Anyone can experience lymphedema — a buildup of fluid that often affects the feet and ankles — but mobility issues and other aspects of living with MS can increase your risk of developing the condition.
“My ankles swell if I’m up too long, especially in the heat,” shared one member of MyMSTeam.
There are a few common connections between MS and fluid retention in the lower extremities. Once you figure out what’s contributing to your lymphedema, you can take steps to find relief from swollen feet and ankles.
Lymphedema is a fluid buildup that causes swelling. The body stores immune cells in lymph nodes located in the armpit, abdomen, neck, pelvis, groin, and mediastinum (area between the lungs). These cells travel in lymph (watery fluid) throughout the body to help fight off infections. When the circulation of lymph becomes blocked, lymphedema can develop.
The symptoms of lymphedema include:
Lymphedema is one of several potential causes for swelling. Figuring out what’s causing your feet and ankles to swell is an important first step in managing the condition — and possibly identifying another health issue.
Members of MyMSTeam have shared stories of blood clots that led to swelling. One member shared their close call: “My feet are always cold and sometimes have tingling or numbness, usually after they swell. And lately, my ankles are hurting and feel weak 😫. My doctor had me do an ultrasound of my legs to make sure I didn’t have a blockage or anything like that.”
Another member had a blood clot but was able to get treatment and fix the problem. “The last two weeks have been the hardest. I’ve been in and out of the hospital from pain and severe edema in my left leg,” they wrote. “My doctor confirmed that a blood clot had dissolved within the last 48 hours. There was eight pounds of swelling throughout my body. Today the swelling has finally gone down, and I’m back down to the weight I was before.”
Blood clots may be life-threatening if left untreated, so it’s critical not to ignore the symptoms. If you experience cramping, swelling, skin discoloration, or tightness in your leg, it may be related to a blood clot. Inflammatory conditions, such as MS, and poor mobility — common in MS — contribute to the development of blood clots. It’s always better to be safe than sorry, so call your health care provider if you suspect a potential blood clot.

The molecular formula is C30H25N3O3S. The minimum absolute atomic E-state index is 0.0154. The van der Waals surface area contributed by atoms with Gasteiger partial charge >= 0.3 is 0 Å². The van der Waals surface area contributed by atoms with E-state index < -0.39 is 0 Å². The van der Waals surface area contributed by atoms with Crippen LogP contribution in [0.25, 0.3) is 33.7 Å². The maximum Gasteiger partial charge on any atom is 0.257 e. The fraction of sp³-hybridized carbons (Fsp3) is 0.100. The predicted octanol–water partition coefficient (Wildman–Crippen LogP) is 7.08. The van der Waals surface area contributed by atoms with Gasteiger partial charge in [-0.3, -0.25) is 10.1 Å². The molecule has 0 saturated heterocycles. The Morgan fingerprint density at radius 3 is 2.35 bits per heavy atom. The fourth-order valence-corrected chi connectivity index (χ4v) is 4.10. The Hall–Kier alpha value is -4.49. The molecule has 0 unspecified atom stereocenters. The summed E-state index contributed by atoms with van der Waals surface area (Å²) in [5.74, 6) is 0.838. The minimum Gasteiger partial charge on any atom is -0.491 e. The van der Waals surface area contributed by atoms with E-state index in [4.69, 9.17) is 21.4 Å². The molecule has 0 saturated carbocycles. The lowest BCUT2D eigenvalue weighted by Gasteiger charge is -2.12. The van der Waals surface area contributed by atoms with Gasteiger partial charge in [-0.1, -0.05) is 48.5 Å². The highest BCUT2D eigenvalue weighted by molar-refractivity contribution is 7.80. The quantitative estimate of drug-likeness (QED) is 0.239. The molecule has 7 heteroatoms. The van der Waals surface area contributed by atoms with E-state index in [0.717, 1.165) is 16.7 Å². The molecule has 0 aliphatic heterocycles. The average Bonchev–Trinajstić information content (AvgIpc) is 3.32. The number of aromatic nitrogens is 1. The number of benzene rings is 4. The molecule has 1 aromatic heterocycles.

Infection, such as cellulitis (bacterial skin infection), is another potential cause of swelling. “I have had swelling and a fever in the leg for two days. I’ll go back to the doctor in the morning to see what he says. It’s a possible infection, just my luck,” said a MyMSTeam member.
People with lymphedema are more prone to cellulitis, and sometimes, the infection itself is the cause of swelling. Cellulitis may start from a minor skin injury, and it’s more likely to spread if you’re taking medication that suppresses the immune system or if you’re living with diabetes. It’s critical for people with MS to take extra precautions with wound care to prevent infections. In addition, seek treatment right away if you notice the signs of infection, including a swollen area that’s warm to the touch. Antibiotics can help clear up cellulitis before it spreads and becomes more dangerous.
Certain medications for MS can cause swelling as a side effect. For example, swelling of the lower legs and feet is a common side effect of ocrelizumab (Ocrevus), a monoclonal antibody.
Even if swelling is a known side effect of a medication you’re taking, it’s still important to ask your health care provider if there’s any cause for concern when you notice such changes. You may just need to give your body time to adjust to the medication, or your doctor may recommend adjusting your dosage or switching treatments.
Heart disease is a leading cause of disability and death around the world, and that includes people with MS. Studies show that people with MS have a 1.5-fold higher risk of dying from heart disease compared to the general population, though scientists aren’t exactly sure why that is. Nonetheless, making heart-healthy choices can help with swelling.